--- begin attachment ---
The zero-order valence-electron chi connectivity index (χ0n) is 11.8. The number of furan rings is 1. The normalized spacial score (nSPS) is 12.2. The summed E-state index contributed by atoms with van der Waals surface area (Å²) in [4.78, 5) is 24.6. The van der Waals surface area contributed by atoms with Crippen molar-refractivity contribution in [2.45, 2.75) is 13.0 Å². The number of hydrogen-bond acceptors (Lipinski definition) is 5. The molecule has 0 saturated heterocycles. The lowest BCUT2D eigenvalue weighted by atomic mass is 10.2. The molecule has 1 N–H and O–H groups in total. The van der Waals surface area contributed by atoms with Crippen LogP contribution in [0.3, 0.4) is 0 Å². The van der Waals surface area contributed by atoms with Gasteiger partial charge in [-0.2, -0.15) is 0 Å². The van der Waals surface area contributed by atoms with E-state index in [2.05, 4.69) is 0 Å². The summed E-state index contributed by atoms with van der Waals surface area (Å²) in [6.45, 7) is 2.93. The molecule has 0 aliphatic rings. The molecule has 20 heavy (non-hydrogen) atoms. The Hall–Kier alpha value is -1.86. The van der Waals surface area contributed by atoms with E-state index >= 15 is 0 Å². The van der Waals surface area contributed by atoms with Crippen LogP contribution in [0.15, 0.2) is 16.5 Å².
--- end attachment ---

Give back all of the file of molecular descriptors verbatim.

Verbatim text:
The zero-order valence-electron chi connectivity index (χ0n) is 11.8. The number of furan rings is 1. The normalized spacial score (nSPS) is 12.2. The summed E-state index contributed by atoms with van der Waals surface area (Å²) in [4.78, 5) is 24.6. The van der Waals surface area contributed by atoms with Crippen molar-refractivity contribution in [2.45, 2.75) is 13.0 Å². The number of hydrogen-bond acceptors (Lipinski definition) is 5. The molecule has 0 saturated heterocycles. The lowest BCUT2D eigenvalue weighted by atomic mass is 10.2. The molecule has 1 N–H and O–H groups in total. The van der Waals surface area contributed by atoms with Crippen LogP contribution in [0.3, 0.4) is 0 Å². The van der Waals surface area contributed by atoms with Gasteiger partial charge in [-0.2, -0.15) is 0 Å². The van der Waals surface area contributed by atoms with E-state index in [2.05, 4.69) is 0 Å². The summed E-state index contributed by atoms with van der Waals surface area (Å²) in [6.45, 7) is 2.93. The molecule has 0 aliphatic rings. The molecule has 20 heavy (non-hydrogen) atoms. The Hall–Kier alpha value is -1.86. The van der Waals surface area contributed by atoms with E-state index >= 15 is 0 Å². The van der Waals surface area contributed by atoms with Crippen LogP contribution in [0.15, 0.2) is 16.5 Å².